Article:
Toothpicks or large tack to make a hole in the clay
Hemp string
Mini-muffin tin for baking

Earth Beads
Making the Beads
Wearing the Beads

Let us know at UMA if you would like more information on the project and the steps in presentation.



Camping with Children: Ten Commandments

Here in the states, school being out is just around the corner and for many, camping is either a family ritual or many would like to try it but want help on how to make it a rewarding experience for children. So here are some tips called the 10 Camping Commandments that I gather from

1. Trips with children should be to places where there is a guarantee of action. A good example is camping in a park where large numbers of wildlife can be viewed, such as squirrels, chipmunks, deer and even bear. Other good choices are fishing at a small pond loaded with bluegill, or hunting in a spot where a kid can shoot a .22 at pine cones all day. Boys and girls want action, not solitude.
2. Enthusiasm is contagious. If you aren't excited about an adventure, you can't expect a child to be. Show a genuine zest for life in the outdoors, and point out everything as if it is the first time you have ever seen it.
3. Always, always, always be seated when talking to someone small. This allows the adult and child to be on the same level. That is why fishing in a small boat is perfect for adults and kids. Nothing is worse for youngsters than having a big person look down at them and give them orders. What fun is that?
4. Always show how to do something, whether it is gathering sticks for a campfire, cleaning a trout or tying a knot. Never tell— always show. A button usually clicks to"off" when a kid is lectured. But they can learn behavior patterns and outdoor skills by watching adults, even when the adults are not aware they are being watched.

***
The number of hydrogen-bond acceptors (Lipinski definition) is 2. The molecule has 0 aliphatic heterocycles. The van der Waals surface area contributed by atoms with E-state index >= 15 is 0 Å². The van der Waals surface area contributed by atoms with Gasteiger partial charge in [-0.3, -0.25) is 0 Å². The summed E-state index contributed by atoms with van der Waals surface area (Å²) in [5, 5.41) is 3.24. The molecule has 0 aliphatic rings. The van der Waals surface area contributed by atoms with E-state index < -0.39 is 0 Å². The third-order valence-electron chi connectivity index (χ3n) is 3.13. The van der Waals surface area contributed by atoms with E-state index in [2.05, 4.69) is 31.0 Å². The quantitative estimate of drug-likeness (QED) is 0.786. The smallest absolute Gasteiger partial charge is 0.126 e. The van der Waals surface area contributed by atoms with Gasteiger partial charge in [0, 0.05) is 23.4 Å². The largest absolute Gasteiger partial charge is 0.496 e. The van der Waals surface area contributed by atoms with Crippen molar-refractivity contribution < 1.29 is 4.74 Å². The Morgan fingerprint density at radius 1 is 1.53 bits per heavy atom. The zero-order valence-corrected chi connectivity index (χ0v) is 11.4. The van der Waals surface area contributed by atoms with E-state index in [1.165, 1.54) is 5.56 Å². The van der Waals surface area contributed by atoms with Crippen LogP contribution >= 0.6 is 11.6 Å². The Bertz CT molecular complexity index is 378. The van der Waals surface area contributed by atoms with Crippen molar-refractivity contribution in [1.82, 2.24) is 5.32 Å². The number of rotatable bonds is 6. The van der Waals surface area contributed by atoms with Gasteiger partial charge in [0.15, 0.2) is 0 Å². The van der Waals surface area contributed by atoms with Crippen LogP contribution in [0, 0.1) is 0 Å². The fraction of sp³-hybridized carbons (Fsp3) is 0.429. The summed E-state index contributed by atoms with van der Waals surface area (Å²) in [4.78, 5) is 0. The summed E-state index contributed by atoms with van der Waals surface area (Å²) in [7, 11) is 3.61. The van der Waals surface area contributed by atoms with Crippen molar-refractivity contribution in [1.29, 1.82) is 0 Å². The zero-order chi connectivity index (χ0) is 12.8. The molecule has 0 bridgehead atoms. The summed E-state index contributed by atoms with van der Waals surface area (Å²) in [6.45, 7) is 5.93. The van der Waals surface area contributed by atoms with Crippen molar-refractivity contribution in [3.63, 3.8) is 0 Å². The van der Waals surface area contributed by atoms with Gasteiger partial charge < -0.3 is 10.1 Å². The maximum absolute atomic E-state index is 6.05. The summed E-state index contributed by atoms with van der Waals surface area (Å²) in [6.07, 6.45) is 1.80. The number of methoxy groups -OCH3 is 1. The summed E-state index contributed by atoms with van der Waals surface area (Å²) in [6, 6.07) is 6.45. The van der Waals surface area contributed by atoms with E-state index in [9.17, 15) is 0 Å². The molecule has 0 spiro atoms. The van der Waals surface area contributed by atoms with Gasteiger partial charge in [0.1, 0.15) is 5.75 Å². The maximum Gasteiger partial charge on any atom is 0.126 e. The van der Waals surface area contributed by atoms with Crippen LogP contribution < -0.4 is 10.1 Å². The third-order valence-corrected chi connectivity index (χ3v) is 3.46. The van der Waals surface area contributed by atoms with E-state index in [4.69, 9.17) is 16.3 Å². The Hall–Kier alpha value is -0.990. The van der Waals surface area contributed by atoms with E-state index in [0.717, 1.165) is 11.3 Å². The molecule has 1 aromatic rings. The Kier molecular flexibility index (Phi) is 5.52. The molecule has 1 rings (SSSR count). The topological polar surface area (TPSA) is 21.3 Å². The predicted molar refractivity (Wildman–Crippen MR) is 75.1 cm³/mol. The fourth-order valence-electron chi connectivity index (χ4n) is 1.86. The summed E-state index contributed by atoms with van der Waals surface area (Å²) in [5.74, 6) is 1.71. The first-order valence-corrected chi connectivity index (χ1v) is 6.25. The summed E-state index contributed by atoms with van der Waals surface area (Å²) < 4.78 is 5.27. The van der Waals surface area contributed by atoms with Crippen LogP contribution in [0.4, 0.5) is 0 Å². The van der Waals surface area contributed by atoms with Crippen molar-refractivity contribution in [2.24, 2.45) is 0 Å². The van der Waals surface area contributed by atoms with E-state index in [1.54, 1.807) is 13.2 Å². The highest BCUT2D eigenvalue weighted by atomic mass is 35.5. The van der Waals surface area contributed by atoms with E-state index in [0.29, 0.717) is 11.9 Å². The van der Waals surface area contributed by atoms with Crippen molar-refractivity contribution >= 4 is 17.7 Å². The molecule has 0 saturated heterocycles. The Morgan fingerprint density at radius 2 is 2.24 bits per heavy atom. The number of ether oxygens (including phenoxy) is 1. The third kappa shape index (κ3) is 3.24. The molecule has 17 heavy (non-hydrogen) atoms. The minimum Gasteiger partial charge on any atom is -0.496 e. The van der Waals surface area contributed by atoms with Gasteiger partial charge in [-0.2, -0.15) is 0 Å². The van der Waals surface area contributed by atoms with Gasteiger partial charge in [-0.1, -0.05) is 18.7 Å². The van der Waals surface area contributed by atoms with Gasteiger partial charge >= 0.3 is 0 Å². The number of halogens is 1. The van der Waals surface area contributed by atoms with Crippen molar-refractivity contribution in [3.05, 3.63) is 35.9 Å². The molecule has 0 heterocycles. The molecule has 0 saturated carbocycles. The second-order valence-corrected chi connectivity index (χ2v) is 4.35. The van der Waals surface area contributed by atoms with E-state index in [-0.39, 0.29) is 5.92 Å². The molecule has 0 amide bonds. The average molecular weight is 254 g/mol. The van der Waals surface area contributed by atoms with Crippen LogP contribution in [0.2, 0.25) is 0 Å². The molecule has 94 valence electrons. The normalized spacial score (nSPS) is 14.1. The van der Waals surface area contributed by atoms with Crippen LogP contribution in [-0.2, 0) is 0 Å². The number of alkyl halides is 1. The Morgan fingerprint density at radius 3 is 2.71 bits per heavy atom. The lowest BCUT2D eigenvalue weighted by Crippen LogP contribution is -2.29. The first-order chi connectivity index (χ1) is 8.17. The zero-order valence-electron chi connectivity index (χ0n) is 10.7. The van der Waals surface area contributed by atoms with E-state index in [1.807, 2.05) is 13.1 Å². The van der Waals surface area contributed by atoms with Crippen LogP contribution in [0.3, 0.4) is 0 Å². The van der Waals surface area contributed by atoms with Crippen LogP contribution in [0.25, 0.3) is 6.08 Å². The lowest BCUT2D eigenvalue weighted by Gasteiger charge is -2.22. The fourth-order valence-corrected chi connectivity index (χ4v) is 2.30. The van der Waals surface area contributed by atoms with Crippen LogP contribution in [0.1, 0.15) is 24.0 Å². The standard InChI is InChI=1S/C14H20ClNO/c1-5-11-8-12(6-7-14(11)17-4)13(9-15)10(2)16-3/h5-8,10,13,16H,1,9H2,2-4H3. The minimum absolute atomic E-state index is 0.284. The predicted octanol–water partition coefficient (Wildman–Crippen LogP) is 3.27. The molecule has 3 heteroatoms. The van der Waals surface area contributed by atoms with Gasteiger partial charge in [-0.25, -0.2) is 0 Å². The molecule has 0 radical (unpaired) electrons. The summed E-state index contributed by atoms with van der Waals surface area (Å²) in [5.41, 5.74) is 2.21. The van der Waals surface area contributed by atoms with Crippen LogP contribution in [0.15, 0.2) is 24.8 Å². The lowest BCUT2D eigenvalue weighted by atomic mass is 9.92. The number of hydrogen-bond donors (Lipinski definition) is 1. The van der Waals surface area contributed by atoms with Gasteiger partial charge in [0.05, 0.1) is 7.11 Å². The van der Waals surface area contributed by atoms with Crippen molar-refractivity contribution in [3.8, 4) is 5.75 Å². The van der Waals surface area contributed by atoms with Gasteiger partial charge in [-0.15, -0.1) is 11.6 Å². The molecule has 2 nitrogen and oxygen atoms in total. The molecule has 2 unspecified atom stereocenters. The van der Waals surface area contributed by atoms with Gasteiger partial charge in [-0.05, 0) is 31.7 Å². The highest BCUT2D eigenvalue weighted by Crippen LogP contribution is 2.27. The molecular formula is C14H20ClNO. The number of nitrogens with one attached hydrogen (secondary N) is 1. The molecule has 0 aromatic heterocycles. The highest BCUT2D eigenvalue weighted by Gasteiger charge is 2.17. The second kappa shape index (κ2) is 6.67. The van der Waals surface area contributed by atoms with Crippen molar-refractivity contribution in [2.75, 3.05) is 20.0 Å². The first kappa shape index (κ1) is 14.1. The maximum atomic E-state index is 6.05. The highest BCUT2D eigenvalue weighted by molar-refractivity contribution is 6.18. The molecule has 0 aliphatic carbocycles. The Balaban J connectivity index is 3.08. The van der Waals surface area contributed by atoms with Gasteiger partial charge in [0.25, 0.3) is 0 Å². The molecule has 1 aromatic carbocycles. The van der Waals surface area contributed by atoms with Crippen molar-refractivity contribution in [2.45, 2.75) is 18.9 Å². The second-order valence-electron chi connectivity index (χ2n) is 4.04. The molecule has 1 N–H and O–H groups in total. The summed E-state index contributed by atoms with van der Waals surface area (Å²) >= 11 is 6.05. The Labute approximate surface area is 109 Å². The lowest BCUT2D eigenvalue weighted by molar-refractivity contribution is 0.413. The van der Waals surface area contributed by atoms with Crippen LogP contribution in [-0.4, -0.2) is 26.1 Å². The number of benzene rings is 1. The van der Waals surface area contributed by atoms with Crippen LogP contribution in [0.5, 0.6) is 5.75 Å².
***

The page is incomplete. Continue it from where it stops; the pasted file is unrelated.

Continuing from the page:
5. Let kids be kids. Let the adventure happen, rather than trying to force it within some preconceived plan. If they get sidetracked watching pollywogs, chasing butterflies or sneaking up on chipmunks, let them be. A youngster can have more fun turning over rocks and looking at different kinds of bugs then sitting in one spot, waiting for a fish to bite.
6. Expect young peoples' attention spans to be short. Instead of getting frustrated about it, use it to your advantage. How? By bringing along a bag of candy and snacks. Where there is a lull in the camp activity, out comes the bag. Don't let them know what goodies await, so each one becomes a surprise.
7. Make absolutely certain the child's sleeping bag is clean, dry and warm. Nothing is worse than discomfort when trying to sleep, but a refreshing sleep makes for a positive attitude the next day. In addition, kids can become quite scared of animals at night. The parent should not wait for any signs of this, but always play the part of the outdoor guardian, the one who will "take care of everything."
8. Kids quickly relate to outdoor ethics. They will enjoy eating everything they kill, building a safe campfire and picking up all their litter, and they will develop a sense of pride that goes with it. A good idea is to bring extra plastic garbage bags to pick up any trash you come across. Kids long remember when they do something right that somebody else has done wrong.
9. If you want youngsters hooked on the outdoors for life, take a close-up photograph of them holding up fish they have caught, blowing on the campfire or completing other camp tasks. Young children can forget how much fun they had, but they never forget if they have a picture of it.
10. The least important word you can ever say to a kid is "I." Keep track of how often you are saying "Thank you" and "What do you think?" If you don't say them very often, you'll lose out. Finally, the most important words of all are: "I am proud of you."


Sequencing and Matching Exercise, Pam Morgan

Pam Morgan of Elkin WV shares with us the beautiful, natural materials she used to make a sequencing and matching exercise, using cross sections of tree limbs. It was a joint project, in that her husband had made the tray by hand. Thank you, Pam, for inspiring us to utilize the beauty of creation, so that we might, in turn, inspire the children to appreciate and value their natural environment.


UMA Audio Cast Tip of the Week- Plant a Garden!

Our Tip of the Week is:

Additional Resources: